Wildlife Resources

Humane Solution Checklist

The MSPCA can offer you advice and solutions that will help you solve your conflicts with wildlife in a humane, long-term, and cost-effective manner. Contact advocacy@mspca.org with questions.  Also please refer to our Intruder Excluder, conflict prevention, and help by species pages.

If, however, you choose to go to an outside company for help, the following information may be useful to you. 

What is a Problem Animal Control  Agent (PAC)? 

In Massachusetts, Problem Animal Control agents (PACs) can be called when conflicts with wildlife are occurring. PACs are often individuals or private companies that charge a fee for their services and fall under the category of "pest control".

The burden falls upon homeowners to make sure the person they are hiring will solve the wildlife conflict in a long-term and humane manner. Some PACs are highly professional, others are not.  It is important to keep in mind when hiring an outside party to assist you that it is illegal to relocate wildlife in Massachusetts, meaning that animals that are live trapped on your property need to be released on your property, or they must be killed. If a PAC agent tells you the animal will be released in another location, they are either breaking the law or lying to you.

Also, it's important to know that the removal of an animal, without proper exclusion and follow-up work, will just open up habitat for another animal to move into.  This means that your problem will occur again and again until the proper exclusion and follow-up work are addressed.

How can you feel comfortable choosing a private company to resolve wildlife conflicts? 

Click here to go to a list of vendors on our resource page and to read their responses to our humane survey.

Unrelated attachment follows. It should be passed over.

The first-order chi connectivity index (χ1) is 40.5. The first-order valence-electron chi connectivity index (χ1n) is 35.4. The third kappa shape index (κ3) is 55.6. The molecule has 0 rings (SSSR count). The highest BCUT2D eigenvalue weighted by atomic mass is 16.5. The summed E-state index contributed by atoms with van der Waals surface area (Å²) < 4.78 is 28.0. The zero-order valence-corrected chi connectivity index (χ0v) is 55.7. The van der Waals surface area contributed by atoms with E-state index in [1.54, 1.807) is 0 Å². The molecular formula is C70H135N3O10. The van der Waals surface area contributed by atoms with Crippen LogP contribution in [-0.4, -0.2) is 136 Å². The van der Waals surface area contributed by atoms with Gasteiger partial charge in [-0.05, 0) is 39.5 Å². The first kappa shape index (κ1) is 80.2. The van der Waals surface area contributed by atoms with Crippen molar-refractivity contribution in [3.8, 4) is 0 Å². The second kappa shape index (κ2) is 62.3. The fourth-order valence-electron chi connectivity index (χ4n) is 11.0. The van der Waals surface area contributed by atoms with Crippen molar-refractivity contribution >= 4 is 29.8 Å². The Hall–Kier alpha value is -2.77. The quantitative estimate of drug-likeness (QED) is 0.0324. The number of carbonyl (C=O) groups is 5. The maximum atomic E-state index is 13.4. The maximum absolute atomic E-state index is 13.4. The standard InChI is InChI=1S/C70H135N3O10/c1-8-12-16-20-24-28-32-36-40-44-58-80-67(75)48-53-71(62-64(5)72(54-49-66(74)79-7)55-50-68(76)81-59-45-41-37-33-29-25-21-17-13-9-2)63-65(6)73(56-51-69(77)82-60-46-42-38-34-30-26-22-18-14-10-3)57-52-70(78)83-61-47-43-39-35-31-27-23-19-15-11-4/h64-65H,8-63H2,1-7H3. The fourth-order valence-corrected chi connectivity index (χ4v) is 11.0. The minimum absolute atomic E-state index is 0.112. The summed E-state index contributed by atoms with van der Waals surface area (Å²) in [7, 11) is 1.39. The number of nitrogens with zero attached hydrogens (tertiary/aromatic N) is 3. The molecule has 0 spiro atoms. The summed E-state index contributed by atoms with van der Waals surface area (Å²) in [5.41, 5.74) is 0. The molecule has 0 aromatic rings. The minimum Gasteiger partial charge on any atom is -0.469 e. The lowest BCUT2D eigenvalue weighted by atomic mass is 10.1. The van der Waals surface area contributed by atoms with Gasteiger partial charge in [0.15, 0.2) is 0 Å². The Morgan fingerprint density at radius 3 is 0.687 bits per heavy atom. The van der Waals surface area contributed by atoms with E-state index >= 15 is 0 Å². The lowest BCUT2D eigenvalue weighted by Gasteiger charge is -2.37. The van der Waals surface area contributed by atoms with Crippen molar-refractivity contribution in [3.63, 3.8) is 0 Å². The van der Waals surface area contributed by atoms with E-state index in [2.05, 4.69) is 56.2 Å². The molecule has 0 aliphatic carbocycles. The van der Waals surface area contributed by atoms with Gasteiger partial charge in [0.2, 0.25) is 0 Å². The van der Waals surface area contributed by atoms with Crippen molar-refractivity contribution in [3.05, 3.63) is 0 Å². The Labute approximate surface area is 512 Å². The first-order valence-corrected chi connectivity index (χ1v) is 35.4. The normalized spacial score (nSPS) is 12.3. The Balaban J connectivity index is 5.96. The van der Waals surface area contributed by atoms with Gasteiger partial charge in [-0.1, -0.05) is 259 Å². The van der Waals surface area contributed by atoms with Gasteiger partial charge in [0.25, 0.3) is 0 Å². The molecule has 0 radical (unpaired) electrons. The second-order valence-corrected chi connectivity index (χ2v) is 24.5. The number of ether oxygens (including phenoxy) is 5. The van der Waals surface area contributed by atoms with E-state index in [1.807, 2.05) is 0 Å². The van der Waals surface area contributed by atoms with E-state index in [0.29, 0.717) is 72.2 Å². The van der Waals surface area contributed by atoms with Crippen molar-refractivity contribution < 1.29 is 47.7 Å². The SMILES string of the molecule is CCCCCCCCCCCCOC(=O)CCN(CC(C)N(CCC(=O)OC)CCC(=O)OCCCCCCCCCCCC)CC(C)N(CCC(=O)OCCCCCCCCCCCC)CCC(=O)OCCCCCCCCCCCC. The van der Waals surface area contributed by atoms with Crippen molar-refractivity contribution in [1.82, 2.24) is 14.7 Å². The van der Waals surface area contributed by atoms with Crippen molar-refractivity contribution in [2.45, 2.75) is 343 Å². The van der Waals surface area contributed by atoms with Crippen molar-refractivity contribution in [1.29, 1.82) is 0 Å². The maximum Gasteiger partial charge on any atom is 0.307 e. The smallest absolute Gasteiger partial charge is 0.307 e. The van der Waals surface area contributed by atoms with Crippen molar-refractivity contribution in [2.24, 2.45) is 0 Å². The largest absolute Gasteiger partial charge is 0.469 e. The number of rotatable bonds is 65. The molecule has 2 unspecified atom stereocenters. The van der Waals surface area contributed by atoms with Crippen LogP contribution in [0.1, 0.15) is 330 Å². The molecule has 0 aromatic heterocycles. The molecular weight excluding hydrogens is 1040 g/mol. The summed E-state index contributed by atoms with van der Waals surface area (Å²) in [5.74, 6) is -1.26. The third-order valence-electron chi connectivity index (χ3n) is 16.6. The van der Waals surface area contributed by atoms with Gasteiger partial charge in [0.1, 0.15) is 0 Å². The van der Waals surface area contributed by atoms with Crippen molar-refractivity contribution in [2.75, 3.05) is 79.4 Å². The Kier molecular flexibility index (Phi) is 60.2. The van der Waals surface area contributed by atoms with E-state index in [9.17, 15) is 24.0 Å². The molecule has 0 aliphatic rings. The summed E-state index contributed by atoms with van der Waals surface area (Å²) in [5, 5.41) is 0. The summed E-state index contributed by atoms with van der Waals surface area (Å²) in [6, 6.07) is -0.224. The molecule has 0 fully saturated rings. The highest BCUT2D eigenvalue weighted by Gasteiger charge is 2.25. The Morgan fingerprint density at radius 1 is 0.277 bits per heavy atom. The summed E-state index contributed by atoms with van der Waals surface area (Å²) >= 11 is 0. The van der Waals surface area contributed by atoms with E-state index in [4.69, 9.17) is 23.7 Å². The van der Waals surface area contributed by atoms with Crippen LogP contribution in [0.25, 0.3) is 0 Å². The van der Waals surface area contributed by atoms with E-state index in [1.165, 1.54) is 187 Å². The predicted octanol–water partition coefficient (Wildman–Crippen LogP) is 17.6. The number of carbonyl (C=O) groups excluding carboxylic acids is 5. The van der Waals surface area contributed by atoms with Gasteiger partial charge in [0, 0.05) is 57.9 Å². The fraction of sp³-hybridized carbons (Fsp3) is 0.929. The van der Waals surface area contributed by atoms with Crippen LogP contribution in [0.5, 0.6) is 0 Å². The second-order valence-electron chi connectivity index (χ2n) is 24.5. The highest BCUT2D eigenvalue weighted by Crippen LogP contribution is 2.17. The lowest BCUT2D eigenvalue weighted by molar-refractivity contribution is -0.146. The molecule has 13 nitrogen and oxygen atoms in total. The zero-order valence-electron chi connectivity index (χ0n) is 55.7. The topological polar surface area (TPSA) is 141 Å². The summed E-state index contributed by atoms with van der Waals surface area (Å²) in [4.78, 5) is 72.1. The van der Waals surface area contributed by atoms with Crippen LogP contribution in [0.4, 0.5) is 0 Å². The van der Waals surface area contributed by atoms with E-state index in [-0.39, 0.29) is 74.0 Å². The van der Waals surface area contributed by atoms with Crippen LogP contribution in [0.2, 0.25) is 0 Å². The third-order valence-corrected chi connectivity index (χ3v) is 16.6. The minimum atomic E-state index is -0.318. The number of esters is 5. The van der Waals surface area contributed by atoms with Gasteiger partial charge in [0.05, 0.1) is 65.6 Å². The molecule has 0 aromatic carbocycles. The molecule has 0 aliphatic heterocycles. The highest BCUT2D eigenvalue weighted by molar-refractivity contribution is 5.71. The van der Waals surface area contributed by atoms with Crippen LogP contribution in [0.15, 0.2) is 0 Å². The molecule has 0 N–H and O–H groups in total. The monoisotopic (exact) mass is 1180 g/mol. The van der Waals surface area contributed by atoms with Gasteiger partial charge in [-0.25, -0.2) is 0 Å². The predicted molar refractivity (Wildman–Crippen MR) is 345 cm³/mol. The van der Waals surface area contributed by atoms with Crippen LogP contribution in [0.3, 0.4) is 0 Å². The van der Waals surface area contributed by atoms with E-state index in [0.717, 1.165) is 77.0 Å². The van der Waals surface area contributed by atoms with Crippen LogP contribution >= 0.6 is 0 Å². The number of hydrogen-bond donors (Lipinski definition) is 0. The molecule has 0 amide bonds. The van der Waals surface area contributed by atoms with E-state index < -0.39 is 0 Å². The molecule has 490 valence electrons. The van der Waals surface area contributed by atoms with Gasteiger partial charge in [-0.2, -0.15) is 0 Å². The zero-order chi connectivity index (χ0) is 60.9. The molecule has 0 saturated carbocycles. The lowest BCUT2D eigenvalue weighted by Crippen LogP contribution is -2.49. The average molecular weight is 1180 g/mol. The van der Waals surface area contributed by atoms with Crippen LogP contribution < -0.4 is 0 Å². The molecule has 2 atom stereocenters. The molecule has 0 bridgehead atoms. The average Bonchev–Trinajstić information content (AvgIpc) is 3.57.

The following questions may help you to determine if a particular company is right for you.

  • Does the PAC agent listen to the description of the problem and ask relevant questions without first launching into a discussion of fees and responsibilities?

  • Does the person appear to care about their work, the animals involved, and the concern of the homeowner? Are they willing to come to the scene, examine the problem, and give an estimate in writing?

  • Do they appear to be professional in approach and willingness to discuss the problem and in their manner of giving advice?

  • Does the person appear knowledgeable and take the time to explain not only what the source of the problem is but its causes and potential solutions?

  • Are they licensed by the state and bonded against any incidental damage that might be caused?

  • Do they try to scare the homeowner with talk about wildlife disease or dangerous animals?

  • Are the procedures to be used simply and concisely explained, with clear indication as to whether anything could harm the animal?

  • Do they have more than one recommendation to resolve the problem, especially recommendations that involve non-lethal solutions?

  • Does the recommendation include fixing the problem so that it does not recur? (This includes a discussion of needed structural repairs or changes such as chimney caps, alteration of human habits, or exclusion to prevent animals from getting into areas where they are not wanted.)

  • Is the work guaranteed for at least a year?

  • Do they offer a written contract that protects both parties and stipulates that non-lethal methods will be used before any lethal methods are considered, and that the homeowner will be advised and consulted if lethal control is necessary?